Desktop No More

About two months ago, my iMac died. Five years ago, this would have been a huge inconvenience. In 2016, it became a mild irritation (mostly because I was making good progress on Jonathan Blow’s wonderful The Witness) and an opening to reconsider my personal technology stack.

Since my dad first lugged home an SE/30 in 1990, I’ve always been a desktop-Mac-as-my-primary kind of guy. That poor abused SE/30 gave way to a pokey Performa, and a very early G3/233 accompanied me to college. I scrapped and saved for a G4 Cube mid-way my junior year, but by graduation I was tired of having an external monitor. Thus began a solid 14 years of an iMac on my desk. Every major model (outside of the “gumdrop”) worked into my cycle, including the bizarre but quirky “white half sphere” with the articulating arm display.

Helping to reinforce this was the side effect of Apple’s Intel transition: through Boot Camp, I could now run Windows, and therefore could run Steam. A new avenue of gaming opened up, and my replacement iMacs were almost always BTO options to max out the graphics card and RAM. It wasn’t top tier gaming performance, and it certainly was a premium above building a separate gaming PC, but I always appreciated having a single computer.

But back to January: the iMac went kaput (likely a hard drive failure, undoubtedly related to my inability to heed a recall warning), and I instinctively went to the Apple Store to start pricing out a new model. And then thoughts started swirling in my head:

  1. Over the average week, I was using my iPad Air considerably more than my desktop.
  2. The things I was using the desktop for was mostly Windows gaming.
  3. The Retina iMac had increased the cost of the line generally, particular at the higher end
  4. The higher end would be needed, as the only place you can max out the graphics card is the very upper end of the line
  5. Even after my educational staff discount, I was still looking at about $3,000 for a like-for-like replacement.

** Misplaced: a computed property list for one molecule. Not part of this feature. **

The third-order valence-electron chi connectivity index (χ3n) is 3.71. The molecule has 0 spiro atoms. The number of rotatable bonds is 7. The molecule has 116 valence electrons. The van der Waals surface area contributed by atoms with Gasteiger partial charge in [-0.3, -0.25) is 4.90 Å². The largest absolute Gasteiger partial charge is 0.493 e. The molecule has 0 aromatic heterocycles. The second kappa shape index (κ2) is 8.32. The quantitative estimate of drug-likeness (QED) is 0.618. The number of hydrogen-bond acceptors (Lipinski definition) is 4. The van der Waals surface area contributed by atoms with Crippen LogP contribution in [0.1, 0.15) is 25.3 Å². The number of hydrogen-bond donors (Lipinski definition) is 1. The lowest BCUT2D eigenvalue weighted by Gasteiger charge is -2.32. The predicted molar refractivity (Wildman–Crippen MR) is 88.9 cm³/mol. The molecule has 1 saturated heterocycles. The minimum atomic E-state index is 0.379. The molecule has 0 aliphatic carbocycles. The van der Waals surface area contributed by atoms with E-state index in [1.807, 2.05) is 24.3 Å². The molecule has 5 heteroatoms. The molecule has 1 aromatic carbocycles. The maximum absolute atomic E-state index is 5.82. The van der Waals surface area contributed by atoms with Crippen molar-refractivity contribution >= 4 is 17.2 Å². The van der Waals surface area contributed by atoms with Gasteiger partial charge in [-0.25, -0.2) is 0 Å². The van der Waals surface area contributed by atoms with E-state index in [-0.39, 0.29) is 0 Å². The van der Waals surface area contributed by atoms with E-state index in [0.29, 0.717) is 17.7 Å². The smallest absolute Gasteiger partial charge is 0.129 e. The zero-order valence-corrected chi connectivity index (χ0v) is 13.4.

6. While I do have a work laptop available for business functions, I’d need something to not lose my oversized Steam library and want something for day-to-day computing.
  7. I refuse to use Windows as my primary OS. Just out of principle.

After some soul searching and some research, I’ve settled on a new approach: an iPad Pro 12″ for the non-gaming, and an Alienware Alpha for the gaming. (I was holding out until last week’s Apple Event to see if the lineup changes might’ve changed my plans, but they did not.) Combined, I saved about $1,300 versus the traditional iMac plan, and spares me a separate iPad upgrade later in the year.

Given how Apple is now trying to sell the iPad Pro as a viable laptop replacement, I’ll be interested to see how this turns out. Check back in a few months for the oh-so-thrilling results.


Burnt Out

My [magic streak]( has not held up.

Buttons Checks His RSS Feeds

I came home tonight to a faint scent that I could not place. It smelled warm – perhaps my landlord had decided today was the day to turn on our heat. Our heaters are electric, and they always smelled a bit odd.

I did not take the hint that my iMac was off, even when I knew full well that it was still alive and online not 90 minutes beforehand. I rebooted without thinking.
The message struck home when I got up thirty minutes later and noticed that it, again, was off. This time, I sat and watched it reboot. The login screen appeared normally, but not a second after I attempted to type, *boom*. Darkness. I subsequently pulled open the casing and, while I could not locate any particular source of the damage, the burning smell was confirmed to be coming from somewhere on the motherboard; most likely, a blown capacitor.
There is some irony to this. I have been aware that due to my technolust, I have what has been deemed by others to be an absurd upgrade cycle for my hardware. Alternating every year, Katie or I have replaced our primary hardware:

*2000* – I purchase a Mac Cube. It actually held up terribly well.
*2001* – Katie receives her first iBook, a G3/500.
*2002* – I received my iMac G4 as a graduation present.
*2003* – Katie replaces her iBook with an iBook G4/800. This is the first Mac hardware we purchase on our own.
*2004* – I replace my iMac G4 with an iMac G5/1.8GHz.
*2005* – Katie replaces her iBook G4, which had now ground to a halt, with another iBook G4/1.42GHz. This happens enough in advance of the introduction of the MacBook that I don’t feel completely shafted.

This year was the year I had promised to break this cycle. The year I was sure my iMac G5 was not going to start feeling uncontrollably slow, even while I picked up a MacBook Pro at work and had a very direct comparison with the latest and greatest.

But no, the hardware had to die through natural causes. Now my hand has been forced, and I will be trekking to the Apple Store this weekend to take what has become a mandatory upgrade.